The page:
....There are thousands of woods loggers and mill men doing their shifts to cut and produce the materials that will build the houses, print the newspapers and keep the products moving. Add to these the forestry people of the government, the teachers of forestry students, the builders of forestry machinery and, I suppose, even the grocers and merchants who feed, clothe and supply this giant industry.
....Someone said the forest industry is in danger of dropping to number two, like Avis. Well, stop all the people from, and associated with, this industry, and I’ll show you a totally crippled B.C. Let the tourist industry top that if it wants to be number one. Don’t get me wrong, I sort of like tourists, but lets keep the perspective.
....Now there are all these people in the forest, or near it, or a part of it, and yet there is one type of individual who has always contributed so much, but, I’ll be darned if I see him being mentioned in the honor rolls when the backs are being slapped. I refer to the salesman of the machines and goods that allow us to move the logs from the stump to the water.
....Here is a unique and rather dedicated man, and I speak of the


......................................................... old-timers at this business, not the come and go ones. They still have to earn their stripes. I’d like to talk about these men of sales. I’ve known a lot of them, and I believe their contribution to our productivity often gets overlooked.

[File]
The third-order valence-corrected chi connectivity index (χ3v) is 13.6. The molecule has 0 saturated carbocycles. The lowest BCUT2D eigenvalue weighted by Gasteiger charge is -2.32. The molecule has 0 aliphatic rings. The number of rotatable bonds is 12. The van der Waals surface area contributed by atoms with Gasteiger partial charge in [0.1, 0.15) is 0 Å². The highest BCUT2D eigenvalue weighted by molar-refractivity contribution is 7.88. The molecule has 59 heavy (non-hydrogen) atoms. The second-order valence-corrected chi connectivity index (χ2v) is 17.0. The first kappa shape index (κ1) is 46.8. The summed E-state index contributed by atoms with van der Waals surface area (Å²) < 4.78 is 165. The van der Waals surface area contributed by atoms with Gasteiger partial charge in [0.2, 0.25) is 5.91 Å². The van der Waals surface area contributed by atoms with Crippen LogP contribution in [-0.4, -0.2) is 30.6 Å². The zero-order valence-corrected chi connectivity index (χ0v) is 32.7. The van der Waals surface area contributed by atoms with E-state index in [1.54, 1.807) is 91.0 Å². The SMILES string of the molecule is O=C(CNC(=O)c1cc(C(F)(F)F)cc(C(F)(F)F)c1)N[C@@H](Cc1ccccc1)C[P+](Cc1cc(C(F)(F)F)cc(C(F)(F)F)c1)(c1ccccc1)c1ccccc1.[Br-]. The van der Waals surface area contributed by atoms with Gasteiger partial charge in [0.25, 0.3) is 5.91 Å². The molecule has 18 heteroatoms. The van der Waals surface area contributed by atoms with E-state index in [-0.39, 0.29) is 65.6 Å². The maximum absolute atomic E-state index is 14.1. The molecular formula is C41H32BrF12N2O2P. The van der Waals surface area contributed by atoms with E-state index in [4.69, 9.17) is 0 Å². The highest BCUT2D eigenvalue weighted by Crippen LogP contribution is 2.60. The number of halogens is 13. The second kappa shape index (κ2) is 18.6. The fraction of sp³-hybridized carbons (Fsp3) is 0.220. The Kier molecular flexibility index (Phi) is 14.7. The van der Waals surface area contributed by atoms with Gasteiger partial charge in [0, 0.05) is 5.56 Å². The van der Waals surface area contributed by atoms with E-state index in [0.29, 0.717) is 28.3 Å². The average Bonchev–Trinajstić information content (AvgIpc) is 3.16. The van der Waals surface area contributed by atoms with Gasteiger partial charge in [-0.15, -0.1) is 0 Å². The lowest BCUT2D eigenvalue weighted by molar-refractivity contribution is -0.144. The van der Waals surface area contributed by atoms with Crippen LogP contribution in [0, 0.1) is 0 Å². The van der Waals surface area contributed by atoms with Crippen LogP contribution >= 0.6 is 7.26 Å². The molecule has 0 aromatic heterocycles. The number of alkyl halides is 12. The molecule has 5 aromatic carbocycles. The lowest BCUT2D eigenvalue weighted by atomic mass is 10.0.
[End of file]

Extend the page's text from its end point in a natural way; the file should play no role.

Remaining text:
....How do they contribute? Well, let’s see. They roam about in the forests, the camps, the offices, and they are in close touch with the men in charge. They have something to sell, be it iron or plastic, and they find out what we need and they supply us. Maybe a log-loader with a new slack-puller, or a power saw with a lighter weight – or perhaps a dozer boat with a better push. There’s a lot of these men and they know their stuff, and they pass it on to us so that we can better watch that immortal word – “cost.”
....And cost is the by-word in camps and mills these days. I always find it a pleasure to see a knowledgeable salesman come to camp to discuss his product, and to batter around some ideas. Nowadays many of them fly about the coast in small float-type aircraft. Their by-word is service and they generally have a pretty good grasp of what is going on in the different places they visit.